Ringu (JP)

A blank, unmarked videotape is a very ominous thing. Even if you own it, even if you just bought it, there’s something infinitely unnerving about the seemingly endless screen of static that you receive upon pressing play. What if, just what if the static were to cease, replaced suddenly by an unbidden, fully-formed image of …. Okay, so now what if you found a blank tape and what if there happened to be a strange, scary story circulating your hometown, an urban myth if you will, centred around a group of kids who all watched the tape, only to receive a phone-call telling them that they will be dead in a week’s time. A week later, and they’re all very much dead. Would you still watch this freshly discovered videotape?

The opening credits unwind over a flowing torrent of water, a dark and foreboding image, in effect part of the jigsaw puzzle at the cold heart of Ring. The credits dissolve into what seems on the surface, a fairly inoffensive scene, that of two teenage girls having a sleepover, chatting, sharing gossip. However as the scene progresses, an atmosphere develops, a slow burning sense of malevolence fills the screen as the seconds tick by toward the inevitable crescendo. At least one of the girls will die.

The following scene introduces our heroine, Reiko Asakawa, a single mother and investigative journalist. The story she’s currently working on involves a group of recently murdered teenagers. She interviews their friends, for whom the existence of the videotape is more than a myth. They all believe it exists and what’s more they are certain their classmates have viewed it. Further investigation leads Reiko to a rural holiday inn, where she discovers the tape, lying almost as if in wait for her. Needless to say, her reporter instincts kick in. Unable to resist, she watches the tape …. it ends …. the phone rings.

From here on in, a countdown commences. In an average American movie, the week that follows would be represented as a thrill-filled race against time, which would certainly be at the very least enjoyable, however the one thing Ring thankfully is not, is an American movie, in any shape of form. What we get instead is a subtle, gradual narrative that allows for character development amidst the chills, of which there are – compared to most other horror movies – relatively few but each scene manages to capture a real feeling of fear, the likes of which you will be hard pushed to find anywhere else. As Reikos countdown intensifies the feeling of her helplessness creeps inexorably over the viewer, especially as her situation starts affecting those around her.

The only way Reiko will stay alive is if she uncovers the truth behind the videotape. To do so, she has enlisted the help of her ex-husband, Ryuji. Ryuji is a dark, brooding man who has since moved on with his life, yet he still feels for Reiko and is more than willing to help her. Over the course of the movie, we get a fairly clear picture of their relationship, making it easy to imagine how they would have worked as a couple.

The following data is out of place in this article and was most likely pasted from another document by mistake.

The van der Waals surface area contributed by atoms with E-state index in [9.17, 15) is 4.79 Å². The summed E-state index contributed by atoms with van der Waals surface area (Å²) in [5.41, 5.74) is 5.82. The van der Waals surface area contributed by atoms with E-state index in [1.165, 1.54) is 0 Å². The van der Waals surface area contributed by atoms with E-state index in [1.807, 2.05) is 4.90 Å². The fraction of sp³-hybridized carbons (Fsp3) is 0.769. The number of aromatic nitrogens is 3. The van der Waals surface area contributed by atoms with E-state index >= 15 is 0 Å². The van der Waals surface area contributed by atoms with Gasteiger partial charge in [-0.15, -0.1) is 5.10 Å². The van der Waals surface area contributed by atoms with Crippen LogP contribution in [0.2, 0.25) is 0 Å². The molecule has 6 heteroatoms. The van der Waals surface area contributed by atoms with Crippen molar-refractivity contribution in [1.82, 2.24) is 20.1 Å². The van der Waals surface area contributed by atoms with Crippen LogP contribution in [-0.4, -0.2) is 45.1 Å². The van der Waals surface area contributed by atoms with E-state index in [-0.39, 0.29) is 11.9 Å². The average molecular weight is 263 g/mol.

The plot unravels much like another recent horror movie, the brilliant, underrated Stir of Echoes, in much the same jigsaw fashion. Small nonsensical things occur, only to be put together by the end, revealing the entire horrifying picture.

As the movie progresses, the killer is revealed gradually, each step, each scene guaranteed to turn your spine to jelly. Ring does not rely on gore, of which there is NONE, or cheap scares, instead it focuses on a slowly burning fear that develops over the course of the movie. But there’s another layer to Ring. Director, Hideo Nakata has taken a hot current issue we can all relate to worldwide, that of video control and turns it into one big nightmare vision. It seems like every other week, somewhere in the world, a child murders someone and more often than not a video seems to have inspired the act. Parents seemingly can’t control what their impressionable children watch. Ring basically twists this already horrifying idea around to the point where one can actually kill with the videotape itself.

Although it may be hard to believe, given my thus far glowing review, there are indeed faults to be found in this movie. In my opinion, subtlety is a good thing but one can take the concept too far. Certain elements of Ring are so subtly handled as to render them obscure and unintelligible. Having viewed the film a second time, I’m only coming to understand various ideas the movie puts forth. Thankfully, the cinematic version is not dubbed, yet the subtitling leaves something to be desired. In translation, the dialogue loses something, or at least I hope it does for in English, it sometimes comes across as simplistic and in worst cases, laughable.

At the end of the day, Ring is one of the best horror movies this viewer has ever seen and certainly the scariest. In this day and age, horror movies are too clinical to be remotely scary, sure some are able to create a creepy-enough atmosphere but none have had the power to truly scare. The only thing I can really compare Ring to, is the Blair Witch Project finale. It taps into the same fear factor, that of the unknown. If I were to give anyone advice after seeing Ring, I would strongly suggest you stay away from any TV or VCR, at least till the following morning.

But it on DVD here along with the 2 sequels.

Official Score